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This beautifully carved wooden Indian was and still remains an historic icon of the The Museums of Old York. After many years of faithful service on the front lawn of one of the museum's prize properties, the Elizabeth Perkins House, he needed a bit of work. The carving was x-rayed by York Hospital to locate for removal all of the screws, nails, bolts and metal that had been used in past repair jobs.  I was given a free hand in the restoration of this magnificent piece with the idea that it would be going back to his place on the banks of the York River and be able to withstand the elements for another 100 years.


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Indian show figure as shown on an old, Old York Historic post card.
Front showing failed crack repair.
Old repair removed. Tape shows distance into the ant-hollowed body.  
Old bolt hole on the right.
The right arm was originally attached to the body with glue and nails. The attachment had failed and the arm removed to repair ant damage. 
Left forearm was originally attached  just above the elbow. This attachment had failed and the arm removed for repair.  


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Left and right arms.
Right (arrow arm) with a duct tape dam, saturated with epoxy consolidant.
Top of left arm showing some repair work.
Inside and bottom of left arm showing little finger repair. The green broom handle in the background has a strip of Teflon sheeting glued around it. This was used to form the pocket in the hand for the bow. The fingers were no more than a thin, rotted shell.  
Elbow view. The arm is hollow to the palm, the wood a thin shell at the wrist and forearm. All this damage was caused by water and ants. 
Getting ready to plug the end of the elbow. The arm has been consolidated with a special epoxy and the Teflon covered broom handle removed. The duct tape is holding a green clay compression bandage to hold back the epoxy weeping through the thin, wooden skin.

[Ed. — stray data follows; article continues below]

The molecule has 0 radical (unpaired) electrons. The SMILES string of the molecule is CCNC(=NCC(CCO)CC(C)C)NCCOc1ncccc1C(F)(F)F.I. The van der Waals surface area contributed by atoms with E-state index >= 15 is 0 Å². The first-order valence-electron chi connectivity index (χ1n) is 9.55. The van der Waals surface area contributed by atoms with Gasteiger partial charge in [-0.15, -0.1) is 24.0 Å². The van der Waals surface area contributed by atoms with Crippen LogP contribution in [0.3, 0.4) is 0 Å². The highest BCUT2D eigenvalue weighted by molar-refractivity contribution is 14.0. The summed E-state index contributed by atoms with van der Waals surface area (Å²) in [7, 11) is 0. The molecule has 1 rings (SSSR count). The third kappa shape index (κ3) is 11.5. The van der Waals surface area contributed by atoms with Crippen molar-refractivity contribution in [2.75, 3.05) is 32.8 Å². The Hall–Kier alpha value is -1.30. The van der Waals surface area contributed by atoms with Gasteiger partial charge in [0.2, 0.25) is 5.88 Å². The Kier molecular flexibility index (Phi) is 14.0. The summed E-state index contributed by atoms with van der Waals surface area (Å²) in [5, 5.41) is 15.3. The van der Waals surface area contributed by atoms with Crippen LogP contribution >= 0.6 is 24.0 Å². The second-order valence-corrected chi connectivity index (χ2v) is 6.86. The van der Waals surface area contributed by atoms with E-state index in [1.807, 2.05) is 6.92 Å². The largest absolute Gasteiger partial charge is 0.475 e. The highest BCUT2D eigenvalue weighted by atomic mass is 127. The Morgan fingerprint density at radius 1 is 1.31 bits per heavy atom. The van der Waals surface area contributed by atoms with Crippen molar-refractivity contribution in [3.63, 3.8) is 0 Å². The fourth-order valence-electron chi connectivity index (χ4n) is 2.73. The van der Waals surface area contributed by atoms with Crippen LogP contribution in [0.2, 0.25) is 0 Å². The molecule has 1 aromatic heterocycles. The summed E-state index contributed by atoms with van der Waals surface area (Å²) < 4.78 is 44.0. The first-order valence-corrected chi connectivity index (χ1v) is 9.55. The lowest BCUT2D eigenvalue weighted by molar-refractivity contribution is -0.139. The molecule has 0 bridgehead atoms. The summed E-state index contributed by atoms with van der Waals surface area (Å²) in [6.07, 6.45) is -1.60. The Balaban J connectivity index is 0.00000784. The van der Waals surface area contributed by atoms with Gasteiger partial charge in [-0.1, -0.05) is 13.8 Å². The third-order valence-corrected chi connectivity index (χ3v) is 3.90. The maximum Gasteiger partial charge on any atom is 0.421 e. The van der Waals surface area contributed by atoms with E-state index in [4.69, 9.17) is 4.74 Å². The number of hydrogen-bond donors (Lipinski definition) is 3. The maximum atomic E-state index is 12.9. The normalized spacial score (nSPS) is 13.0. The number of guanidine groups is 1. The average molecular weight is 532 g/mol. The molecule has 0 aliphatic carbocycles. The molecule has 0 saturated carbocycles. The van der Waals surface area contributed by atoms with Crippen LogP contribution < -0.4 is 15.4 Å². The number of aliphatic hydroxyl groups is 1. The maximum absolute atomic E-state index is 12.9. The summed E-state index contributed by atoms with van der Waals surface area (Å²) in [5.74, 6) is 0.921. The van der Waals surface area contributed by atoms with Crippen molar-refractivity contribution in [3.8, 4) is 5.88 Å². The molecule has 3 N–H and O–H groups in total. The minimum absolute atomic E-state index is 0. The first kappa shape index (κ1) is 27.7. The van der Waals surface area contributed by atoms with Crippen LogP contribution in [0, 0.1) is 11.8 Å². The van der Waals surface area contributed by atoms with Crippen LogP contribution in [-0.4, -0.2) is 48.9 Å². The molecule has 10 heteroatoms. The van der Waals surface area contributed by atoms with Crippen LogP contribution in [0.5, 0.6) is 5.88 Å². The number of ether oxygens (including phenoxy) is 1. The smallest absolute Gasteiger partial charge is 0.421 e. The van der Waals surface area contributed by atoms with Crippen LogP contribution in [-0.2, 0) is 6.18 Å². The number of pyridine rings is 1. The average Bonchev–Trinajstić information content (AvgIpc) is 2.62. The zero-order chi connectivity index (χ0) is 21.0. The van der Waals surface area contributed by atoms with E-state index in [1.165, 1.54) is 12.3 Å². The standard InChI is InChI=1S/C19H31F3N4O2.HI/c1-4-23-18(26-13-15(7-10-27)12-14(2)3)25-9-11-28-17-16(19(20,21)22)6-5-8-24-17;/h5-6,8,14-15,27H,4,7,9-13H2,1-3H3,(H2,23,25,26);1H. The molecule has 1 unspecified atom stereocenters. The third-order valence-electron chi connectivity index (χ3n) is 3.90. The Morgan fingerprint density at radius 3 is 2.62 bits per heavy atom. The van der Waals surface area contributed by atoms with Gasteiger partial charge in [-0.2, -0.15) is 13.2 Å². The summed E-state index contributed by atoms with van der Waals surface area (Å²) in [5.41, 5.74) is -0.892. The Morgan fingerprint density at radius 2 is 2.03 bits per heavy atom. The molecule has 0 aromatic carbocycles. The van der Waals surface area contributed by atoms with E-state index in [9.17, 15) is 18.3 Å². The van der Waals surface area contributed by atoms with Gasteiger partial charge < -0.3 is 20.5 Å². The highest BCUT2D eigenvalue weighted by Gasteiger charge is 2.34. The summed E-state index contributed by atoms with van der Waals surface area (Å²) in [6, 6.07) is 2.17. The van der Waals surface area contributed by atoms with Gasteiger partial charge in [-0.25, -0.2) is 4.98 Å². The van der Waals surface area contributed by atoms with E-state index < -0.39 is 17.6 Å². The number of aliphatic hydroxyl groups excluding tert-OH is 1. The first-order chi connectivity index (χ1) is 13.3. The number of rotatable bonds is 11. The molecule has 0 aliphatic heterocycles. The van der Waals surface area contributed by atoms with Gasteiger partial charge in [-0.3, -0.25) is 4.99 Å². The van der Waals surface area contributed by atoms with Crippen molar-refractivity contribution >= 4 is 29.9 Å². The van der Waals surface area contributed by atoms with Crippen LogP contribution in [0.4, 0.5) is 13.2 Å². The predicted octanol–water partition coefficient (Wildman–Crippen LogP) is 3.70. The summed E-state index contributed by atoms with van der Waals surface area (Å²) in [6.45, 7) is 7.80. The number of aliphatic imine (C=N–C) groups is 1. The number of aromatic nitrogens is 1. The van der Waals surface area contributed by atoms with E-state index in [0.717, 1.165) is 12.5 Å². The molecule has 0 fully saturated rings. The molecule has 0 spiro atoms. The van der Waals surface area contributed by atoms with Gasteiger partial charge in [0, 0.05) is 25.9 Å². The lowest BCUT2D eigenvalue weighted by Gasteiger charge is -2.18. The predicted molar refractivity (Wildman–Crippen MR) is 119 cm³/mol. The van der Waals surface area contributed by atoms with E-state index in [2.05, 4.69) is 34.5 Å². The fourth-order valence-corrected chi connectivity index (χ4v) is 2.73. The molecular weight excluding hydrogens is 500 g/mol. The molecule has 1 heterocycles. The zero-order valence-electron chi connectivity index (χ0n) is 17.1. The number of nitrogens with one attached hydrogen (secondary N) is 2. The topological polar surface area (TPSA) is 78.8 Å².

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Left upper arm stump showing fiberglass rebar tenon. This upper arm and shoulder area has been repaired with new wood and epoxy consolidated. 
Left shin showing bolt hole. The entire figure was x-rayed by York Hospital, the iron bolts and screws located and removed during the restoration. 
Lying on the bench with left leg and right foot off. 
Left shin, foot, wooden "rock" the foot stands on and what was left of the base. A duct tape dam around the rock contains the epoxy. 
The left leg and foot with what's left of the base. Once again duct tape forms the dam for the consolidant. 
The right leg's base is being worked on here and once again it's duct tape to the rescue. 


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Left shin back on and the calf bolt holes repaired.
New wood being gluer between the left and right leg base blocks.
Adding more wood the the base.
Another view of the old, dark, epoxy consolidated base with new, lighter wood.  
Looking more rectangular now. The new, lighter wood is clear heart, vertical grain redwood. a very stable and wood that glues wonderfully. 
Another layer goes on.  


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Last layer glued on.
Another perspective.
Looking up into the base. The round hole in the middle was drilled by the makers and the figure was suspended from iron bars inserted into this one and on in the top of the head. These holes mark the very center of the log the piece was carved out of.
 Thickened epoxy fillets filled the corners making the base even stronger. 
The top of the base was carved to resemble ledge.
Here the top of the base has been thoroughly saturated with consolidant.


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The interior of the base is being consolidated in this picture. 
The paint has been stripped from the face and the old crack repair removed,
From the front. 
The top of the head showing the drilled hole. The figure was carved from the end of a log the rest of which was probably used as a mast or yard arm on a sailing ship. As you can see, all of the cracks radiate into the center of the log.